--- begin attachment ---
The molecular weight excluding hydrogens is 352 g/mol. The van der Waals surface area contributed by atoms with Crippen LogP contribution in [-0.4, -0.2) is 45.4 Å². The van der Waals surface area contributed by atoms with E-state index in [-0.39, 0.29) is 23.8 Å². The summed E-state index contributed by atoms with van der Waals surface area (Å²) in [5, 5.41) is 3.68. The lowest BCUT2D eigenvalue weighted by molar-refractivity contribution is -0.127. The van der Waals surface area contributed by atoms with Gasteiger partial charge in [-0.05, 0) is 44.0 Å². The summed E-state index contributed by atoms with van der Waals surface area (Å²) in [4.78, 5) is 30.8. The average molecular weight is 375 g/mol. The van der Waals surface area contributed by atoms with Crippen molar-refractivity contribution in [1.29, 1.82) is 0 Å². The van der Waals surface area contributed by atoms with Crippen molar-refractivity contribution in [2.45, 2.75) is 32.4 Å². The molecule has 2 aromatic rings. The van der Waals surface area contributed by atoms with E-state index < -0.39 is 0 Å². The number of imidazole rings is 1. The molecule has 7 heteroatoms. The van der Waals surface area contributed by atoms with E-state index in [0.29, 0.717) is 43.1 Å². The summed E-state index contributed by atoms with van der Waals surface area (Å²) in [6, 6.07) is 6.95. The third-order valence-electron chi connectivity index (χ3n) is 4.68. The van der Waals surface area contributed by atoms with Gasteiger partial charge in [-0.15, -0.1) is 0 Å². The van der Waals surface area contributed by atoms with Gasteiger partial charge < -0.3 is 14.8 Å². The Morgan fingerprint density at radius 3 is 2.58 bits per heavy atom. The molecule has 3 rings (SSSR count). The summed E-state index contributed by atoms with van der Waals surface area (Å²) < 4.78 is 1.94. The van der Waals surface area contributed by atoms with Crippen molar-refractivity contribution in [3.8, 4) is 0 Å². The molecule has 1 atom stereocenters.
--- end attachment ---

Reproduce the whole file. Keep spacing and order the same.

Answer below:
The molecular weight excluding hydrogens is 352 g/mol. The van der Waals surface area contributed by atoms with Crippen LogP contribution in [-0.4, -0.2) is 45.4 Å². The van der Waals surface area contributed by atoms with E-state index in [-0.39, 0.29) is 23.8 Å². The summed E-state index contributed by atoms with van der Waals surface area (Å²) in [5, 5.41) is 3.68. The lowest BCUT2D eigenvalue weighted by molar-refractivity contribution is -0.127. The van der Waals surface area contributed by atoms with Gasteiger partial charge in [-0.05, 0) is 44.0 Å². The summed E-state index contributed by atoms with van der Waals surface area (Å²) in [4.78, 5) is 30.8. The average molecular weight is 375 g/mol. The van der Waals surface area contributed by atoms with Crippen molar-refractivity contribution in [1.29, 1.82) is 0 Å². The van der Waals surface area contributed by atoms with Crippen molar-refractivity contribution in [2.45, 2.75) is 32.4 Å². The molecule has 2 aromatic rings. The van der Waals surface area contributed by atoms with E-state index < -0.39 is 0 Å². The number of imidazole rings is 1. The molecule has 7 heteroatoms. The van der Waals surface area contributed by atoms with E-state index in [0.29, 0.717) is 43.1 Å². The summed E-state index contributed by atoms with van der Waals surface area (Å²) in [6, 6.07) is 6.95. The third-order valence-electron chi connectivity index (χ3n) is 4.68. The van der Waals surface area contributed by atoms with Gasteiger partial charge in [-0.15, -0.1) is 0 Å². The van der Waals surface area contributed by atoms with Gasteiger partial charge < -0.3 is 14.8 Å². The Morgan fingerprint density at radius 3 is 2.58 bits per heavy atom. The molecule has 3 rings (SSSR count). The summed E-state index contributed by atoms with van der Waals surface area (Å²) < 4.78 is 1.94. The van der Waals surface area contributed by atoms with Crippen molar-refractivity contribution in [3.8, 4) is 0 Å². The molecule has 1 atom stereocenters.